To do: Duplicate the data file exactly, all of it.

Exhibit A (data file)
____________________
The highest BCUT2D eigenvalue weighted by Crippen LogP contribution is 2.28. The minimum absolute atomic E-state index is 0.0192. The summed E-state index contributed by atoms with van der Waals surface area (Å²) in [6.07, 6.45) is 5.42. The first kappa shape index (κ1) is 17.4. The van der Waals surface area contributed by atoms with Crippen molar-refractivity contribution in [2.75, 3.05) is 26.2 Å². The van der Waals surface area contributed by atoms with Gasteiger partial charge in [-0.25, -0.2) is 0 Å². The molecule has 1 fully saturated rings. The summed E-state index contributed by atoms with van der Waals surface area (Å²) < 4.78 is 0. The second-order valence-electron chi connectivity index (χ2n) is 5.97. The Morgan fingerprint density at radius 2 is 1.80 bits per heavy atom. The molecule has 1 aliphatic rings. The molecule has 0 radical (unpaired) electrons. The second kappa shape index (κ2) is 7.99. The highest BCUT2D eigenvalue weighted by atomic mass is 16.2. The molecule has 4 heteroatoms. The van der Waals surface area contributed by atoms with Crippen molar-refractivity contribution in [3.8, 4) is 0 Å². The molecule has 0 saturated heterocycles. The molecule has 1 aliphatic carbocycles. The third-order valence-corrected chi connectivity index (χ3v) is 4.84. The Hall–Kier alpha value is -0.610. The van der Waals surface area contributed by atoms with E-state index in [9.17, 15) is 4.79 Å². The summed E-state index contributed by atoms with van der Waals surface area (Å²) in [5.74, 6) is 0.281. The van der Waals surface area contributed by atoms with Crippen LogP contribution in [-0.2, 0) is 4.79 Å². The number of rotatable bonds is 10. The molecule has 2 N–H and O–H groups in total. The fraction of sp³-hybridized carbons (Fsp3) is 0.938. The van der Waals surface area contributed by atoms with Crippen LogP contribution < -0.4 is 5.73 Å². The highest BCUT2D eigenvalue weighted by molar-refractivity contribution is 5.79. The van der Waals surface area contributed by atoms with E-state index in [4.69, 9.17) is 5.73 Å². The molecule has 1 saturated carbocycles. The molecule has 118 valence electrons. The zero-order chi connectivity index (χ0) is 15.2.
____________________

The highest BCUT2D eigenvalue weighted by Crippen LogP contribution is 2.28. The minimum absolute atomic E-state index is 0.0192. The summed E-state index contributed by atoms with van der Waals surface area (Å²) in [6.07, 6.45) is 5.42. The first kappa shape index (κ1) is 17.4. The van der Waals surface area contributed by atoms with Crippen molar-refractivity contribution in [2.75, 3.05) is 26.2 Å². The van der Waals surface area contributed by atoms with Gasteiger partial charge in [-0.25, -0.2) is 0 Å². The molecule has 1 fully saturated rings. The summed E-state index contributed by atoms with van der Waals surface area (Å²) < 4.78 is 0. The second-order valence-electron chi connectivity index (χ2n) is 5.97. The Morgan fingerprint density at radius 2 is 1.80 bits per heavy atom. The molecule has 1 aliphatic rings. The molecule has 0 radical (unpaired) electrons. The second kappa shape index (κ2) is 7.99. The highest BCUT2D eigenvalue weighted by atomic mass is 16.2. The molecule has 4 heteroatoms. The van der Waals surface area contributed by atoms with Crippen molar-refractivity contribution in [3.8, 4) is 0 Å². The molecule has 0 saturated heterocycles. The molecule has 1 aliphatic carbocycles. The third-order valence-corrected chi connectivity index (χ3v) is 4.84. The Hall–Kier alpha value is -0.610. The van der Waals surface area contributed by atoms with E-state index in [9.17, 15) is 4.79 Å². The summed E-state index contributed by atoms with van der Waals surface area (Å²) in [5.74, 6) is 0.281. The van der Waals surface area contributed by atoms with Crippen LogP contribution in [-0.2, 0) is 4.79 Å². The number of rotatable bonds is 10. The molecule has 2 N–H and O–H groups in total. The fraction of sp³-hybridized carbons (Fsp3) is 0.938. The van der Waals surface area contributed by atoms with Crippen LogP contribution < -0.4 is 5.73 Å². The highest BCUT2D eigenvalue weighted by molar-refractivity contribution is 5.79. The van der Waals surface area contributed by atoms with E-state index in [4.69, 9.17) is 5.73 Å². The molecule has 1 saturated carbocycles. The molecule has 118 valence electrons. The zero-order chi connectivity index (χ0) is 15.2.